The government has not done enough to explain how it uses our personal data

Last summer, leading civil society groups (including the Institute for Government) wrote to the Department for Digital, Culture, Media and Sport ahead of the government’s (still) forthcoming National Data Strategy. We said that great public benefit can come from the more joined-up use of data, but that this would only be possible with ‘with appropriate safeguards, transparency, mitigation of risks and public support’; government needs to ‘earn the public’s trust’ and have the debate about the appropriate use of citizens’ data ‘in public, with the public’.

But the public still doesn’t know that much about how personal data is shared and used across government and the public sector. What data is being shared, with whom and by whom? What are the processes, flows and levels of access? What is being shared with the private sector? What legal gateways are departments using? What ethical frameworks, such as the government’s data ethics framework or the ‘five safes’ framework for using sensitive data, are departments applying? Without the answers to these questions, it is difficult to answer even bigger ones: where is data sharing working well across government, how are departments successfully balancing ethics and effective use, and how can those principles and practices be embedded across government?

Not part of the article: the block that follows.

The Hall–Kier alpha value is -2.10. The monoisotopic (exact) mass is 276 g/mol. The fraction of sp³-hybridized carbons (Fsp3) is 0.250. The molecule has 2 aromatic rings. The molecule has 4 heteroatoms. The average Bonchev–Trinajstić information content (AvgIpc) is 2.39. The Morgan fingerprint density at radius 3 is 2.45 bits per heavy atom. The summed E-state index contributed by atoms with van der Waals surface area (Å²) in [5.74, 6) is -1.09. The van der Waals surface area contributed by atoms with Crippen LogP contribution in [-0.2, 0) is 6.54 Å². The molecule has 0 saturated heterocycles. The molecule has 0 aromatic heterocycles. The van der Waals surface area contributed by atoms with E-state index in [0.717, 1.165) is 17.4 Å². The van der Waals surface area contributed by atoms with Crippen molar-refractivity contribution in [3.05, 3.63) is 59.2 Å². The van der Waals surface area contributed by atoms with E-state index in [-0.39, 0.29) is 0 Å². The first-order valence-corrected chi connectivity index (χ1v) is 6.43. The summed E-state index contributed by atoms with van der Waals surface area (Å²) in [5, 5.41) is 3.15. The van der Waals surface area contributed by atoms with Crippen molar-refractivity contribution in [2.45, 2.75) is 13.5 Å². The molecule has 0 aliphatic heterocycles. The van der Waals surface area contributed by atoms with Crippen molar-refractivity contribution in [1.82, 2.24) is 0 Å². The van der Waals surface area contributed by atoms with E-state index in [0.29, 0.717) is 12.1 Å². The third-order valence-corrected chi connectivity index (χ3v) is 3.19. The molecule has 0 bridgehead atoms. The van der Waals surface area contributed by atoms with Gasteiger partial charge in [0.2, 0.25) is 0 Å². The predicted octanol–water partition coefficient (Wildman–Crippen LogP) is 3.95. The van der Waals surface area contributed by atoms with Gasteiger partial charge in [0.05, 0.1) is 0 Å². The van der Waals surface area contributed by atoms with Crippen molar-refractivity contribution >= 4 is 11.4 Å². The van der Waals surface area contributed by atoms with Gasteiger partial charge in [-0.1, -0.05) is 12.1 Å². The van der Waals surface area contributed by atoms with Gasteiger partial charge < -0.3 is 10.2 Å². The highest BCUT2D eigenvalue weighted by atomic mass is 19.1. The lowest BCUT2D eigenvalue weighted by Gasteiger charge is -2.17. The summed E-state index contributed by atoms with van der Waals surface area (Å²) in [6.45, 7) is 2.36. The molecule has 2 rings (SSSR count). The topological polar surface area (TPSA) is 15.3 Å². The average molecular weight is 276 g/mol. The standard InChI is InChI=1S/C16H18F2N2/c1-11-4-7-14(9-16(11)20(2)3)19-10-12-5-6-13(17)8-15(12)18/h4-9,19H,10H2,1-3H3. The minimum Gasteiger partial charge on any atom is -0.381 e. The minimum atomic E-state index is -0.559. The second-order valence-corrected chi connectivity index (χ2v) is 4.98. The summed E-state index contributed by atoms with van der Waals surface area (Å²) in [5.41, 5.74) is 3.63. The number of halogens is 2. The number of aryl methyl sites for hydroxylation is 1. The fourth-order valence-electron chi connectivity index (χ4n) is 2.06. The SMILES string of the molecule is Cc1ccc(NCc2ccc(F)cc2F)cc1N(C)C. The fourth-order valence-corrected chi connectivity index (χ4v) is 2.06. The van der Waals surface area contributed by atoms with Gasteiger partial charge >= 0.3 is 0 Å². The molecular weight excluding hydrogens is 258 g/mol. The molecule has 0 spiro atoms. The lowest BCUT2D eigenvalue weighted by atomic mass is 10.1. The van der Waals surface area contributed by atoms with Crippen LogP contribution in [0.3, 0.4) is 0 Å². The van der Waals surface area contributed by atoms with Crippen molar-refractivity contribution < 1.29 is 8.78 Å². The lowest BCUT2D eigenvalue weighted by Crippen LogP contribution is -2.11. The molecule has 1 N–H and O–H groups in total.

Matt Hancock’s proposed tracing app will be voluntary, with the government promising that ‘all data will be handled according to the highest ethical and security standards, and would only be used for NHS care and research, and we won’t hold it any longer than it’s needed.’ The source code will also be published as part of the government’s ‘commitment to transparency’. But if the use of personal data is to play a central role in the government’s response to coronavirus, then the government needs to provide greater transparency about how data is currently used and shared, greater honesty about the trade-offs between ethics and efficacy, and clear ways of bringing the public into the discussion. The dialogues being started by the National Data Guardian and others look like a promising start, but discussion will need to go beyond health and care data.

When the inquiries into coronavirus have been held, will we look back on an absence of contact tracking or health apps which record population health in the same way we now regard cramped tenements and poor sewage systems – or will the mere suggestion that this might be the retrospective view lead to changes that are far too sweeping? Improving people’s living conditions and sanitation was about creating a healthier society; so too will be balancing the risks and benefits of asking citizens to hand over their data.

Johnson government
Institute for Government